7. Bill’s Diary by Dwig [Clare Victor Dwiggins] (Sauk City, Wisconsin: Stanton & Lee, Publishers, 1945), p. xi–xii. On December 10, 1842 one of the first anti-slavery societies was formed in Clinton County. See History of Clinton County, Ohio: Its People, Industries and Institutions edited by Albert J. Brown (Indianapolis: B.F. Bowen & Company, Inc., 1915). For information on Zimri and Phoebe’s prohibition activities see 11 September 1873, 23 April 1874, and 27 February 1873 The Clinton Republican [microfilm, roll 13961 Clinton Republican November 17, 1870 to September 14, 1876; Ohio Historical Society]. For more on “the affinity between organized religion and Temperance in America” see The Americans: A Social History of the Uhited States 1587–1914 by J.C. Furnas (New York: G. Putnam’s Sons, 1969), p. 504.
8. The Clinton Republican 28 March 1872 (microfilm, roll no. 13961 The Clinton [County] Republican from November 17, 1870 to September 14, 1876; Ohio Historical Society).
9. The Clinton Republican 22 July 1875 (microfilm, roll no. 13961 The Clinton [County] Republican from November 17, 1870 to September 14, 1876; Ohio Historical Society).
10. Census and Quaker records sometimes spell her first name as Phebe or Pheba and her surname as Fraizer or Frazer. The other children of Moses and Elizabeth Pusey Frazier were Hannah (b. 1826), Jonah (b. 1830), Lydia Pusey (b. 1833), James Farr (b. 1835), John (b. 1837) and Caroline Elizabeth (b. 1845). Moses Frazier also had five children by an earlier marriage to Lydia Pusey (Elizabeth’s sister?): Joshua (b. 1814), Ezekial (b. 1815), Nathan (b. 1817), Mary (b. 1820) and Rebecca (b. 1822). Encyclopedia of American Genealogy (vols. IV and V Ohio; vol. II Pennsylvania and New Jersey) by William Wade Hinshaw (Baltimore: Genealogical Publishing Co., Inc., 1973, 1994; originally published 1938 and 1946 Ann Arbor), vol. V, p. 621.
11. Marriage Records of Clinton County, Ohio (1810–1900) compiled by Joyce Hopkins Pinkerton ([Wilmington, Ohio]: Clinton County Genealogical Society, 1997) and Archives (microfilm) of Dover Monthly Meeting 1877, pp. 35–36, Wilmington College Library. There is no indication what faith Zimri may have practiced prior to joining the Society of Friends. Robert J. Dwiggins, head of the other Dwiggins family in Clinton County at the time, was a Quaker (as were his children and grandchildren) but his father Robert was not. He followed the faith of his mother who had married out of society like Phoebe Frazier. Dwigginses in Guernsey County at the time are described as Methodists. Stories of Guernsey County, Ohio: History of an Average County William G. Wolfe (Cambridge, Ohio: published by author, 1943), p. 1012.
12. Encyclopedia of American Genealogy (vols. IV and V Ohio; vol. II Pennsylvania and New Jersey) by William Wade Hinshaw (Baltimore: Genealogical Publishing Co., Inc., 1973, 1994; originally published 1938 and 1946 Ann Arbor), vol. V, p. 619. Phoebe and Zimri’s interfaith marriage was echoed by the marriage of their son Moses to a Baptist which had repercussions for their grandson, William A. Dwiggins.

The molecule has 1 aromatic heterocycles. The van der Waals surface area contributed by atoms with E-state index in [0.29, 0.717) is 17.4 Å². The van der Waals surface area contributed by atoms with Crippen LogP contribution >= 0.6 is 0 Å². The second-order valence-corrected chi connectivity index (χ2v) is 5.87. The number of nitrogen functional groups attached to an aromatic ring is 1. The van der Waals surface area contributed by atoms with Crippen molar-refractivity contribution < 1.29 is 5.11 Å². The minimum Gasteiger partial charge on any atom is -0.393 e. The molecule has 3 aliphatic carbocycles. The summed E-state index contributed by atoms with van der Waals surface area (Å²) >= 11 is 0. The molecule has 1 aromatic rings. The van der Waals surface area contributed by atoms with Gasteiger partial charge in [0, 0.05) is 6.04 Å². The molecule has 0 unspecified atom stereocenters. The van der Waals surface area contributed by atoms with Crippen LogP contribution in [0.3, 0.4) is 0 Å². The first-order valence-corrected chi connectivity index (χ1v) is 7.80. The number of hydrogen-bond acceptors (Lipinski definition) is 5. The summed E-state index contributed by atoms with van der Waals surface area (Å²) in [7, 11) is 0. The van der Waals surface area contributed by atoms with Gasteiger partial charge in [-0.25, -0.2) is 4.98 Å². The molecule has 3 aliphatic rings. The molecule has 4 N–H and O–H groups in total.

13. Encyclopedia of American Genealogy (vols. IV and V Ohio; vol. II Pennsylvania and New Jersey) by William Wade Hinshaw (Baltimore: Genealogical Publishing Co., Inc., 1973, 1994; originally published 1938 and 1946 Ann Arbor), vol. V, p. 619
14. Bill’s Diary by Dwig [Clare Victor Dwiggins] (Sauk City, Wisconsin: Stanton & Lee, Publishers, 1945), p. xi–xii.
15. Archives for Dover Monthly Meeting: Births to 1873 and Removals to 1875 (microfilm, Wilmington College Library), p. 6. These dates of birth are more reliable than those in the census records which themselves are inconsistent from census to census. For instance, the 1860 census lists Lizzie as 1 year old while the 1880 census lists her as being 20 years of age.
16. 1870 Census Clinton County Index indexed by Josephine M. Williams and Adrian E. Roberts (Wilmington, Ohio: n.p., 1986); The Clinton [County] Republican 23 May 1872 [microfilm, Ohio Historical Society] roll 13961 November 17, 1870 to September 14, 1876.
17. 1880 Census Clinton County Index indexed by Josephine M. Williams (Wilmington, Ohio, 1986); Richmond City Directory for 1883–84 Comprising a List of the Inhabitants of the City and Suburbs Above the Age of Fifteen Years together with a Classified Business Directory, and Other Useful Information compiled and published by M. Cullaton & Co. (Richmond, Indiana: M. Cullaton & Co., 1883).
18. The History of Clinton County, Ohio Chicago: W.H. Beers & Co., 1882.
19. Zimri’s death was reported in the Wilmington News-Journal 8 April 1903; while Phoebe’s death was reported in the Wilmington News-Journal 14 August 1912. Also see the
Certificate of Death, Bureau of Vital Statistics, State of Ohio. See the 1900 United States Census for Zimri and Phoebe living with son James and the 1910 United States Census for Phoebe living with daughter Lizzie.